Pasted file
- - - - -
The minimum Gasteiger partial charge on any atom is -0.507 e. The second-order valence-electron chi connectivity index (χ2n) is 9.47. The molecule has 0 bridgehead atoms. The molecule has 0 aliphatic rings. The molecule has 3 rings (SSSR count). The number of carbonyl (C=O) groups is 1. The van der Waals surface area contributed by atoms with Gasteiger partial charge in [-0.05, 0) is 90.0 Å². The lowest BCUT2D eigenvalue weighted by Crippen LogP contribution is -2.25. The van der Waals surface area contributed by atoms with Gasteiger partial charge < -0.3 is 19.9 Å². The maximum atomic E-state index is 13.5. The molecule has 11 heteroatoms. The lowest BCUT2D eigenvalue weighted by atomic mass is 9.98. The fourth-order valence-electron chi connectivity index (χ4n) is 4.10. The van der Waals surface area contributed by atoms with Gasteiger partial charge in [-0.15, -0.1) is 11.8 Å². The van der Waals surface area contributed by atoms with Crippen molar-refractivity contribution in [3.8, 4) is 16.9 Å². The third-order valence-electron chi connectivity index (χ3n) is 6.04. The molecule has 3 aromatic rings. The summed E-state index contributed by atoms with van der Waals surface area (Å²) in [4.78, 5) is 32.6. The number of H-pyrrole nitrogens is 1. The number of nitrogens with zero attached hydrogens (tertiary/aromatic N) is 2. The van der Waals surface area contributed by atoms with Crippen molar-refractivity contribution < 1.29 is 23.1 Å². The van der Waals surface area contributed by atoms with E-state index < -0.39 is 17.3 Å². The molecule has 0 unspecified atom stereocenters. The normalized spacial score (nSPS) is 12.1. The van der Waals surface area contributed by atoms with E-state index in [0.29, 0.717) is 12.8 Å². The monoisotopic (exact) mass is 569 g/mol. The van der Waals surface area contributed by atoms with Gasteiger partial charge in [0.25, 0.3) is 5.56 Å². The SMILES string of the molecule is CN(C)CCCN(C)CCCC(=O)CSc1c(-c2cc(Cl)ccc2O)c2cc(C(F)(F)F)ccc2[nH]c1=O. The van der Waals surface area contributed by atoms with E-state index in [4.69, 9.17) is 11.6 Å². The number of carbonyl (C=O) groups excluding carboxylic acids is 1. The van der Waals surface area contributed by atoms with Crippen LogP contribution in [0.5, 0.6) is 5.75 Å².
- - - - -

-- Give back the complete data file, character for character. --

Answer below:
The minimum Gasteiger partial charge on any atom is -0.507 e. The second-order valence-electron chi connectivity index (χ2n) is 9.47. The molecule has 0 bridgehead atoms. The molecule has 0 aliphatic rings. The molecule has 3 rings (SSSR count). The number of carbonyl (C=O) groups is 1. The van der Waals surface area contributed by atoms with Gasteiger partial charge in [-0.05, 0) is 90.0 Å². The lowest BCUT2D eigenvalue weighted by Crippen LogP contribution is -2.25. The van der Waals surface area contributed by atoms with Gasteiger partial charge < -0.3 is 19.9 Å². The maximum atomic E-state index is 13.5. The molecule has 11 heteroatoms. The lowest BCUT2D eigenvalue weighted by atomic mass is 9.98. The fourth-order valence-electron chi connectivity index (χ4n) is 4.10. The van der Waals surface area contributed by atoms with Gasteiger partial charge in [-0.15, -0.1) is 11.8 Å². The van der Waals surface area contributed by atoms with Crippen molar-refractivity contribution in [3.8, 4) is 16.9 Å². The third-order valence-electron chi connectivity index (χ3n) is 6.04. The molecule has 3 aromatic rings. The summed E-state index contributed by atoms with van der Waals surface area (Å²) in [4.78, 5) is 32.6. The number of H-pyrrole nitrogens is 1. The number of nitrogens with zero attached hydrogens (tertiary/aromatic N) is 2. The van der Waals surface area contributed by atoms with Crippen molar-refractivity contribution < 1.29 is 23.1 Å². The van der Waals surface area contributed by atoms with E-state index < -0.39 is 17.3 Å². The molecule has 0 unspecified atom stereocenters. The normalized spacial score (nSPS) is 12.1. The van der Waals surface area contributed by atoms with E-state index in [0.29, 0.717) is 12.8 Å². The monoisotopic (exact) mass is 569 g/mol. The van der Waals surface area contributed by atoms with Gasteiger partial charge in [0.25, 0.3) is 5.56 Å². The SMILES string of the molecule is CN(C)CCCN(C)CCCC(=O)CSc1c(-c2cc(Cl)ccc2O)c2cc(C(F)(F)F)ccc2[nH]c1=O. The van der Waals surface area contributed by atoms with E-state index in [4.69, 9.17) is 11.6 Å². The number of carbonyl (C=O) groups excluding carboxylic acids is 1. The van der Waals surface area contributed by atoms with Crippen LogP contribution in [0.5, 0.6) is 5.75 Å².